2014 - 2016 Yamaha V-Star 650 Custom Exterior
- image 532821
A central pivot shaft and hidden shock gives the 650 Custom a modern ride that belies its dated looks.

Tubular-steel members make up the double-downtube/double-cradle chassis that mimics the lines of the old hardtails. The fall of the upper lines seem to meet the plane of the lower rails at the rear axle, but that’s an optical trick, there’s a central pivot shaft and hidden shock that gives the Custom a modern ride that belies its dated looks.

Blackout triple clamps hold the 41 mm front forks out at 35 degrees of rake and a 5.7-inch trail on a 63.4-inch wheelbase for a ride that’s stable in the straights if not entirely eager in the corners. Oh well, that’s the price you pay for a cool kicked-out front end, and this bike is nothing if not all about the look, so some of that is to be expected.

Another such compromise can be found at the rear suspension in the 3.4 inches of suspension travel that makes possible the low 27.4-inch seat height. That’s plenty low for most and is very confidence-inspiring when you’re stopped at a light or Fred Flintstoning the thing around a parking lot, but this too comes with a trade off.

Forward controls can be a little intimidating, and shorter riders may never be completely comfortable at highway speeds as the wind pressure tries to push your feet back and off the pegs. A 298 mm disc and hydraulic anchor slows the front wheel, but Yamaha sticks to its guns (still) with a 200 mm drum and mechanically-actuated brake out back. Sure, it’s classic looking, but there’s a reason disc brakes replaced the old drums. Know what I mean?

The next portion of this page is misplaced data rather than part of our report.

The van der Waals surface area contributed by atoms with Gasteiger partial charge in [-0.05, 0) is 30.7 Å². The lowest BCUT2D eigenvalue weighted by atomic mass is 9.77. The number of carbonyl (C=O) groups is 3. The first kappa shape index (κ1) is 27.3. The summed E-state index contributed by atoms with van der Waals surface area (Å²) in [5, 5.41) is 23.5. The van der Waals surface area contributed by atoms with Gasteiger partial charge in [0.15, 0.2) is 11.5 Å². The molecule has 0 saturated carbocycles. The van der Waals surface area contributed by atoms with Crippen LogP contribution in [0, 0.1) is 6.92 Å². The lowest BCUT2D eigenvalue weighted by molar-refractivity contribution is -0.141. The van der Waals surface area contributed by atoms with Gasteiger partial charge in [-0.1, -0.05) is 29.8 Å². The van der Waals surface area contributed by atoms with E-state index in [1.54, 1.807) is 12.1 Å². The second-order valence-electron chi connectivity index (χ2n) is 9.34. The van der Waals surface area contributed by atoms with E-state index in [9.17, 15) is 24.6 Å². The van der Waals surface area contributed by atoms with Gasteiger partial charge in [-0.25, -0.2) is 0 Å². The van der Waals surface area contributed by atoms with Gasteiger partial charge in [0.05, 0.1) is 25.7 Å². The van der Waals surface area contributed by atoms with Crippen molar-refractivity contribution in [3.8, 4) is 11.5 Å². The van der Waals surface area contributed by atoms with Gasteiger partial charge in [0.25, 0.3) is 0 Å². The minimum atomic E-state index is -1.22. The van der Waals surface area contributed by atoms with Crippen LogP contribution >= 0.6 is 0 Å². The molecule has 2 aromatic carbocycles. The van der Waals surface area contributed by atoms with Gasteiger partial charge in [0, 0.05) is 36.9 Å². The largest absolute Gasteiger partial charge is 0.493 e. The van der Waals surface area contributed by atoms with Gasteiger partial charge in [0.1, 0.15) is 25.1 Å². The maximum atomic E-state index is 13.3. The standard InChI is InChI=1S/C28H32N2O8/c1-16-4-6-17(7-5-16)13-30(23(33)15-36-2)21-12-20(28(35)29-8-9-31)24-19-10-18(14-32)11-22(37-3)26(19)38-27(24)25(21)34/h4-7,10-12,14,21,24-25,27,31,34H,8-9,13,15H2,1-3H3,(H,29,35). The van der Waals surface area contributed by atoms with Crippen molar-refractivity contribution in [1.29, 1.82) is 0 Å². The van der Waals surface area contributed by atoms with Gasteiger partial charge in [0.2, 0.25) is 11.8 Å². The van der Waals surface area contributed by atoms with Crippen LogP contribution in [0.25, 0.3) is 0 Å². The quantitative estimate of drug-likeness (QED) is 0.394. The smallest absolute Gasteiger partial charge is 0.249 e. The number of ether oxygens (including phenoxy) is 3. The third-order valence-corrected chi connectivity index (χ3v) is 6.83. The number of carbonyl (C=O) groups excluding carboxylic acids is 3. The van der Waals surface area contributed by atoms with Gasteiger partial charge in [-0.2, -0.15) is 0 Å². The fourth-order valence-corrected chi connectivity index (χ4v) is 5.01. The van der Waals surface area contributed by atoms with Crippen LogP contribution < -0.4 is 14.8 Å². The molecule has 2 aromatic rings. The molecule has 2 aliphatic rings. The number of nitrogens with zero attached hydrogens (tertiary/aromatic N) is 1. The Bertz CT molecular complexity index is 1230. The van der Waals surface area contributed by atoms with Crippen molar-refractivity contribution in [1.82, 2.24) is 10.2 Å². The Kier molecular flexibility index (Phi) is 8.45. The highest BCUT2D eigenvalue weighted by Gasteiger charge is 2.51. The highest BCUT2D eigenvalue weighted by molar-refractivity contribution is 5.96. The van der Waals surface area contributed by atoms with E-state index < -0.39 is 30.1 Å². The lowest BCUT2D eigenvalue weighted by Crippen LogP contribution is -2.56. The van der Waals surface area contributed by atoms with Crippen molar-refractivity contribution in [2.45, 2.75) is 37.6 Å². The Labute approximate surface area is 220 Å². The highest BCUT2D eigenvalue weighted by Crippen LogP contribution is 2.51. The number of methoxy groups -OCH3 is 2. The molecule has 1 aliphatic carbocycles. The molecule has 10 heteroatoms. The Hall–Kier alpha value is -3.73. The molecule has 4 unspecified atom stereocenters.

Suspension / Front: 41mm telescopic fork; 5.5-in travel
Suspension / Rear: Single shock, adjustable preload; 3.4-in travel
Brakes / Front: Hydraulic disc, 298mm
Brakes / Rear: 200mm drum
Tires / Front: 100/90-19
Tires / Rear: 170/80-15

Drivetrain

2014 - 2016 Yamaha V-Star 650 Custom
- image 731645
The V-Star 650 Custom isn't exactly what you would call a stoplight burner. However, it is manageable power with a predictable delivery; just right as an entry-level ride for someone looking to get into a cruiser.

Yamaha’s choice of engine was just right. I’ve seen some half-hearted attempts to make an American-looking bike that were ultimately doomed by a ridiculous parallel-twin or something equally out of place. Although the geometry is a bit wide at 70 degrees, the V-twin look is driven home by polished cooling-fin edges on the blacked-out engine, and it does add to the overall panache quite a bit. The mill remains carbureted and air-cooled for simplified maintenance and lighter weight.